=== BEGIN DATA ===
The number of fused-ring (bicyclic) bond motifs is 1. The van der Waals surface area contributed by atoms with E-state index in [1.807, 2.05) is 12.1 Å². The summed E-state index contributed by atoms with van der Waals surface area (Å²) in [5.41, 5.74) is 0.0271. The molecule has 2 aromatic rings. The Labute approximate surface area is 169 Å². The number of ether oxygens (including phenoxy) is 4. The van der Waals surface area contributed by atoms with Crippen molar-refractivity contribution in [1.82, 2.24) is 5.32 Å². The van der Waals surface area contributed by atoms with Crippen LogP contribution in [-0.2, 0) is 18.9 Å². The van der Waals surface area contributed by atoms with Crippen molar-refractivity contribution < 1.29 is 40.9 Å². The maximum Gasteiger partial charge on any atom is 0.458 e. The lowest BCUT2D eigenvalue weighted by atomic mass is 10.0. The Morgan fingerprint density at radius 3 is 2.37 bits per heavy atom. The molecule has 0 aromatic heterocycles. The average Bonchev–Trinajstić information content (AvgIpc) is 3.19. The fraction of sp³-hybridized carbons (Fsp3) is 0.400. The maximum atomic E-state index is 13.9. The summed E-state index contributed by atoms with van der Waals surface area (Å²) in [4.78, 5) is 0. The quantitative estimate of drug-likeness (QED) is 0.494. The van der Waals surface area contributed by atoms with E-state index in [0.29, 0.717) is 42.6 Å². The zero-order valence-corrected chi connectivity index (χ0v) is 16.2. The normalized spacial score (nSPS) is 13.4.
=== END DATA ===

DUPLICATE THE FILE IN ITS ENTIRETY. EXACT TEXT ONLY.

The number of fused-ring (bicyclic) bond motifs is 1. The van der Waals surface area contributed by atoms with E-state index in [1.807, 2.05) is 12.1 Å². The summed E-state index contributed by atoms with van der Waals surface area (Å²) in [5.41, 5.74) is 0.0271. The molecule has 2 aromatic rings. The Labute approximate surface area is 169 Å². The number of ether oxygens (including phenoxy) is 4. The van der Waals surface area contributed by atoms with Crippen molar-refractivity contribution in [1.82, 2.24) is 5.32 Å². The van der Waals surface area contributed by atoms with Crippen LogP contribution in [-0.2, 0) is 18.9 Å². The van der Waals surface area contributed by atoms with Crippen molar-refractivity contribution < 1.29 is 40.9 Å². The maximum Gasteiger partial charge on any atom is 0.458 e. The lowest BCUT2D eigenvalue weighted by atomic mass is 10.0. The Morgan fingerprint density at radius 3 is 2.37 bits per heavy atom. The molecule has 0 aromatic heterocycles. The average Bonchev–Trinajstić information content (AvgIpc) is 3.19. The fraction of sp³-hybridized carbons (Fsp3) is 0.400. The maximum atomic E-state index is 13.9. The summed E-state index contributed by atoms with van der Waals surface area (Å²) in [4.78, 5) is 0. The quantitative estimate of drug-likeness (QED) is 0.494. The van der Waals surface area contributed by atoms with E-state index in [0.29, 0.717) is 42.6 Å². The zero-order valence-corrected chi connectivity index (χ0v) is 16.2. The normalized spacial score (nSPS) is 13.4.